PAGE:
During my secondary school days in Enugu, I had a project, which comedian Mr. Klint. There was another project in which we partnred with the United Nations Children Educational Fund (UNICEF). I was on top of that too. That was the genesis of my involvement in film-making. That was sometime in 2006, but I never gave up. I followed my aspiration - writing and producing plays without any format - by keeping at it, just for the love of it.
Can you remember your first Nollywood movie?
That was Spice Girls, a movie directed by Elvis Chuks in 2004. I played the role of a young girl being forced into prostitution. I have gone back and forth in the entertainment industry. After that movie, I went back to my work, did a professional course and returned in 2006 to feature in another film, Evil Altar.
After keeping tabs on the trend, I produced my first movie, Young Erika in 2006. Close Friends, produced in 2010, is my second attempt.
How have you been coping with competition from the bigger stars?
There is so much pressure, because the ratio of available jobs to artistes is not proportionate. If we have plenty productions, the competition would have been healthier. Since my return in 2009, I have noticed that the roles are few compared to the number of artistes waiting to compete for them. But I have my drive, talent and professionalism working for me.
Does this mean artistes resort to doing anything to land roles?
Yes, they do.
That means there is some truth to the sex-for-roles rumour?
Have you been sexually harassed in Nollywood?
No, but I had a near experience. I am not going to give you the details, because it was a long time ago. I have friends who have been sexually harassed in Nollywood. There was a very serious case, which caused a particular actress to leave the industry. She is married now and doing something else. Of course, sexual harassment does exist in Nollywood.
How did it feel to star in the soap Tinsel?
The experience is good because Tinsel is big. It has a big budget sponsored by M-Net, you know that already. The production is very professional, so it is a big one for a lot of us who are part of it. It is a good experience for any actor or actress. You work with very warm professionals.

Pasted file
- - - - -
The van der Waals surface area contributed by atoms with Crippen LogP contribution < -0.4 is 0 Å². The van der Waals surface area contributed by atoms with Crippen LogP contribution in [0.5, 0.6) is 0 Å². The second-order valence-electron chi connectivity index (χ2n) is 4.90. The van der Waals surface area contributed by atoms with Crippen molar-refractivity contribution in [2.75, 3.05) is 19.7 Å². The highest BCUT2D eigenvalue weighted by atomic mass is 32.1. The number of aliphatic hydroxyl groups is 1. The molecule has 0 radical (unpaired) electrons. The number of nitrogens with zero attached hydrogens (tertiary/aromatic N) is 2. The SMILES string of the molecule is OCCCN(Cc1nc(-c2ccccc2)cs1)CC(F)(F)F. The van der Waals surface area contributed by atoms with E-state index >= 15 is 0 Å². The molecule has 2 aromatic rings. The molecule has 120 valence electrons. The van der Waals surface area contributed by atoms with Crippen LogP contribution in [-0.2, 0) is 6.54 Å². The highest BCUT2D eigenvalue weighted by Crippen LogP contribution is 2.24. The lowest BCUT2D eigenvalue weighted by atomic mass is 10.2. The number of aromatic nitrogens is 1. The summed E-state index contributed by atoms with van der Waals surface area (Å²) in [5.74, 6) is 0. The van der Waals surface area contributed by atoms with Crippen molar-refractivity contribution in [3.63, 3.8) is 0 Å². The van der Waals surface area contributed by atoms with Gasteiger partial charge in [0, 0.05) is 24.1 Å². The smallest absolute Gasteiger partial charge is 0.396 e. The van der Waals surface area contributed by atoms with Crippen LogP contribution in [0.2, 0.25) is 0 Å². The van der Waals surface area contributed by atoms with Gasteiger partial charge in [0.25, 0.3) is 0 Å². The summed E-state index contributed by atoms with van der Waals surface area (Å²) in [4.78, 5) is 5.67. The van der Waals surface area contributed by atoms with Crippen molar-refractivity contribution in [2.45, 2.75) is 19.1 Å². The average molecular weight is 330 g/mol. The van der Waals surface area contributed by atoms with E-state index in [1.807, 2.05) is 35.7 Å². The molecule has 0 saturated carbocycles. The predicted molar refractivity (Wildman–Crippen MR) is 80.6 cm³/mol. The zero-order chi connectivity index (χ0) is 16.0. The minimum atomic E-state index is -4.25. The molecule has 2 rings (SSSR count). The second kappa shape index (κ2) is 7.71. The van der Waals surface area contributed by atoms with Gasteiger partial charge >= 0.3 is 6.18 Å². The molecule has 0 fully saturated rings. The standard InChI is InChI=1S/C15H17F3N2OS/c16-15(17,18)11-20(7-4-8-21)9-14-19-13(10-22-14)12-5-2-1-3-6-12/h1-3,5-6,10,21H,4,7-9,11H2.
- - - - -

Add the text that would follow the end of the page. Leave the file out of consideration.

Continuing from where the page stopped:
Can it be compared to other soap operas in Nigeria?
Really, there is no comparison because the budget for Tinsel is huge and it was evident in the production. Everything is spelt out and scheduled - you play your part and get well paid. I played the role of a doctor in Tinsel and it is now in its fifth season. I joined the crew in 2011 and this is my second season. Funny enough, when I was given the role, I never knew that I would last the whole mile.
How have you been able to combine writing, producing and acting?
It keeps me balanced. It gives me joy to watch an actor play a role the way I wrote it. I know a lot of things about movie-making and it helps me interpret my roles properly as an actress.
In the next five years, I would have done a lot of fantastic movies that would not only shake AMAA but bring the OSCAR and the Golden Globe awards home.
Have you got any role models in Nollywood?
I do not really have a role model, but I love Genevieve and would like to work with her. She is a good actress. I do not see her as a role model but an inspiration. In writing and film production in Nigeria, I have a lot of respect for Emem Isong, Liz Benson and Joke Silva. In directing, I have a lot of respect for Kunle Afolayan because he is experimental. Outside Nigeria, l love Meryl Streeps and Angelina Jolie.